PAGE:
New governance strategies
for Urban Design

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Selected Examples of successful practices

European Prize for Urban Public Space 

Encouraging place- and people-based projects


The European Prize for Urban Public Space is a biennial award established in 2000 to recognise the best works transforming the public space in Europe. The Prize upholds an open, compact city of universal access, guaranteeing harmonious coexistence of citizens, mixed uses, sustainable mobility, preserving the historical memory of places, and favouring the participation of citizens in the design of its shared spaces.


The prize is organised by the CCCB (Centre de Cultura Contemporània de Barcelona), in collaboration with, currently, five other European institutions: The Architecture Foundation (London), the Architekturzentrum Wien (Vienna), the Cité de l’Architecture et du Patrimoine (Paris), the Deutsches Architekturmuseum (Frankfurt) and the Museum of Architecture and Design (Ljubljana).


Aside from its partners, the prize is also supported by a team of experts consisting of public space specialists from around Europe, which guarantees a broad geographic scope as well as ensuring the quality of the works presented for the prize. Entries are open to works that have created, recovered or improved public space, that have been realized in the two years following the previous edition. The Prize is jointly presented to both the authors (e.g. designers) of the projects and to the city, branch of public authority or other institution that sponsored/promoted it.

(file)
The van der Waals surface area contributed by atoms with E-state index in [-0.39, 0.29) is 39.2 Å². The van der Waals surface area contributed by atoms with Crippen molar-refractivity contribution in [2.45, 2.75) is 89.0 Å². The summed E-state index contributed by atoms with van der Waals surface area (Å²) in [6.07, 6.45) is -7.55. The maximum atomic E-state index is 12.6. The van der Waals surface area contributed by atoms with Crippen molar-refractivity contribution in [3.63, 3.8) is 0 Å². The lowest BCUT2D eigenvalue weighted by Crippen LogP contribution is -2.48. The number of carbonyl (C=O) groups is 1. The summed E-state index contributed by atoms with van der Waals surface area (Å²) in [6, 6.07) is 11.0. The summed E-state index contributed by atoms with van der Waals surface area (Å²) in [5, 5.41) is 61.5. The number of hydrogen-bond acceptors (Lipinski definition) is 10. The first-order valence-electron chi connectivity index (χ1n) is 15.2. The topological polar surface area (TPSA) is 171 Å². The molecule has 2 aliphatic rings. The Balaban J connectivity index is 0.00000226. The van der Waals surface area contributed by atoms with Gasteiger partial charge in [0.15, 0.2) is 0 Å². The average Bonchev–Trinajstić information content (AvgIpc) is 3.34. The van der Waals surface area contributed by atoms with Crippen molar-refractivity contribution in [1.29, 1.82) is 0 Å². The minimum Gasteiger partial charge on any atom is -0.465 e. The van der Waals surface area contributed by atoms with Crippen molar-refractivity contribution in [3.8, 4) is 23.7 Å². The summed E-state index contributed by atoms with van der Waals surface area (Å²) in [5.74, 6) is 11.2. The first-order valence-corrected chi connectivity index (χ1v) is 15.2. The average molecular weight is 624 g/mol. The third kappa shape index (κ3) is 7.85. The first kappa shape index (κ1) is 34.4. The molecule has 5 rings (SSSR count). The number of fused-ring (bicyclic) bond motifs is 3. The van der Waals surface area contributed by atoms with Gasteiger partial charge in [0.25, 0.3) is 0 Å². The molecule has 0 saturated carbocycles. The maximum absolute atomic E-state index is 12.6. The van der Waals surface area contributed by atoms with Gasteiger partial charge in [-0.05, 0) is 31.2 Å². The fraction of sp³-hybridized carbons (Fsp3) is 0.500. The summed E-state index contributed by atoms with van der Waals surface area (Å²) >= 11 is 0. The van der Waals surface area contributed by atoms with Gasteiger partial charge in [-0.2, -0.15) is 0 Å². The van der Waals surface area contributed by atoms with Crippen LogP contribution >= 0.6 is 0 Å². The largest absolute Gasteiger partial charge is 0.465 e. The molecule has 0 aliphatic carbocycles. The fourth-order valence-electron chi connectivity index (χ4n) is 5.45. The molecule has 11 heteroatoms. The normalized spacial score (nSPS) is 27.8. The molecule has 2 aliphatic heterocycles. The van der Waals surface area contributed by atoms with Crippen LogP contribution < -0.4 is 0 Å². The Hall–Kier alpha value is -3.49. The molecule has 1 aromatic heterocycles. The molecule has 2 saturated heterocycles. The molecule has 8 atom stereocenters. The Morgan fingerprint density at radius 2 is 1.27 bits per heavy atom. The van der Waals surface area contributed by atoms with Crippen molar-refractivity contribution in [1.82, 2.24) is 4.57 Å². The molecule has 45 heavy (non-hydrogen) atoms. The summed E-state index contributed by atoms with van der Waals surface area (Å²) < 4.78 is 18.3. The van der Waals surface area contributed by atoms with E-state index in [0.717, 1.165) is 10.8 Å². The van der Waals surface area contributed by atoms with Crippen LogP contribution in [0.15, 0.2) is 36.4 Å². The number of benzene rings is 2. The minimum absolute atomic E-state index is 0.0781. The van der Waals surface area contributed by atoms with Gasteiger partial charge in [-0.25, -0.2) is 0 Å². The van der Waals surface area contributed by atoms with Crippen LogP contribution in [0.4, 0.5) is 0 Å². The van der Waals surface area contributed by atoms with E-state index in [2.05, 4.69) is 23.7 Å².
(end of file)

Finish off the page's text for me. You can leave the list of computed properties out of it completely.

While the prize does not rule out large-scale interventions, it is particularly encouraging for smaller, more low-key and targeted works that nevertheless play a large role in improving the life of the local citizens, with the prize’s distinctive European focus being another key element. Mostly though, by explicitly recognising both the designer(s) and the responsible local authority, the prize moves away from a purely design-based view and towards the importance of effective partnerships and, indirectly, of the underlying governance processes essential to developing and creating successful places.



Expert Paper

Joint prize winner 2016. Recovery of Irigation systems in Caldes de Montbui (c) Ciclica
Prize mention 2018. Cuyperspassage by Benthem Crouwel Architects (c) Jannes Linders
Main photo caption : Joint prize winner 2014. Marseille Vieux Port (c) Foster and Partners